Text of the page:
Celebrating Black History Month provides an opportunity to learn about Black history and create actionable steps to support the black community. Four hundred years of systematic racial inequality requires a tremendous amount of effort to undo, and there’s still a long way to go.
Fighting for diversity and equal pay for equal work, honoring the spirit of Black History Month year-round, and promoting social justice organizations are a few ways to get started. Push for education and change at home and work. The goal is simple – move forward with awareness and unity.
Take A Look Back–and Forward–at History
To plot the path forward, we have to first understand Black history, how it’s played into the present, and the best way to proceed.
The Founding “Father of Black History Month”
Black History Month originally started with Negro History Week in 1917. During this period, author, journalist, and historian Carter G. Woodson found that American education offered very little about African Americans’ accomplishments.
This filtered history distorted the contributions of African Americans. He knew that equality would only be possible with the power of knowledge. Often called the “Father of Black History Month,” Woodson worked tirelessly to promote black stories and viewpoints.
5 Ways To Honor Black History Month
You can participate in Black History month at home, socially distanced, and in everyday work and life. Spreading knowledge and engaging in discussion is a powerful starting point.
1. Home Education
Parents often steer their child’s education by choosing quality school districts to encourage learning. Many schools will likely have lessons on Black History during this month of celebration. However, if the schools don’t focus enough on African American culture and history, feel free to take matters into your own hands.
Regardless of your children’s age, you can expose them to books, art, music, or documentaries. If they are old enough, they may already be following influential leaders on social media or reading blogs and biographies on Black history. Highlighting the importance of diversity as a family will keep it top of mind.
2. Virtual Events
Though you may be doing your best to avoid crowded areas during the pandemic, you can still safely participate in online events. There are a variety of virtual events lined up for the entire month.
For example, the Smithsonian’s National Museum of American History and Culture (NMAAHC) is hosting virtual events and conversations that spotlight the historical accomplishments of African Americans. All events are free and open to everyone, as long as you register.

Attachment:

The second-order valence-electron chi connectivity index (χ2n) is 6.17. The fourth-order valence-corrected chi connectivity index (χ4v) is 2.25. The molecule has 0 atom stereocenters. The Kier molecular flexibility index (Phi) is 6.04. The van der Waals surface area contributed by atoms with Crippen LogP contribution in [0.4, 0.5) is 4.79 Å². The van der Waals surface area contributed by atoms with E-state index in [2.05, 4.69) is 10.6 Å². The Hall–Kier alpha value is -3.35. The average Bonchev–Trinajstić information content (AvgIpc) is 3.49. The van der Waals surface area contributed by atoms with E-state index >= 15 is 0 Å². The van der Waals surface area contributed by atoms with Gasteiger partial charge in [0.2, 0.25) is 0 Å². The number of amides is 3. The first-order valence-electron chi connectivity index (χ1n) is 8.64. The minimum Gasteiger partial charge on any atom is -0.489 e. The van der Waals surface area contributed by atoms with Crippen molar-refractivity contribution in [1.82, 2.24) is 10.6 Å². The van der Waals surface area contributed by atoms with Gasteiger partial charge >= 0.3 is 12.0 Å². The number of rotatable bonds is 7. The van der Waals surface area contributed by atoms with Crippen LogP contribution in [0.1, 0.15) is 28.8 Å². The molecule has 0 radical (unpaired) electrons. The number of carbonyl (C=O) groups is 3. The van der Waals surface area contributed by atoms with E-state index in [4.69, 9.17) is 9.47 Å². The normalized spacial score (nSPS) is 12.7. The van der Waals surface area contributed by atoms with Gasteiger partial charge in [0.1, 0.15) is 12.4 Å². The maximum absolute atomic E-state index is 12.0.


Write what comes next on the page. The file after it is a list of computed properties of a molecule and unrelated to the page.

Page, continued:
The museum’s main event features renowned authors; Ibram X. Kendi and Keisha Blain, who wrote “How To Be An Antiracist” and “Set the World on Fire: Black Nationalist Women and the Global Struggle for Freedom,” respectively.
3. Support Black-Owned Businesses
A variety of nonprofits work actively to help the black community, such as SisterLove, Black Girls Code, Black Lives Matter, 100 Black Men of America, National Society of Black Engineers, Campaign Zero, or the NAACP.
You can also make a difference with for-profit businesses, which face additional challenges. According to the Federal Reserve’s 2016 Small Business Credit survey, even black-owned firms with revenues of more than $1 million have difficulties getting funding relative to nonminority-owned firms. Black-owned firms also apply for 10% more new funding than nonminority-owned businesses, but their approval rates are 19% lower.
Given the challenges in getting funding, it’s vital to support black-owned businesses when possible. You can find black-owned brands locally or online through directories.
4. Celebrate Throughout the Year
Black History Month is a sobering reminder of historical atrocities and the work left to improve racial equality. While setting aside a month to honor and educate Americans about Black history is essential, empowering fellow African Americans is more than a 30-day challenge.
As we turn our attention on spreading awareness about Black culture, we can also think of ways to incorporate education and empowerment throughout the year. African American history is a part of history to be recognized daily.
5. Involve the whole family
Don’t limit education to your children only. The whole family should actively participate in open dialogue surrounding Black history and become more knowledgeable of their heritage or for others to better understand the systemic racism the black community has experienced.
Black history and heritage is a vital part of American history. Honoring African American achievements,understanding history, and opening up dialogue, and involving the entire family boosts awareness. Supporting Black-owned businesses and causes also can fuel change.
Together, MoneyLion and partner dfree® aim to provide approachable financial solutions to the African American community. Empowering communities with financial literacy lies at the heart of change. The more progress, the more to celebrate.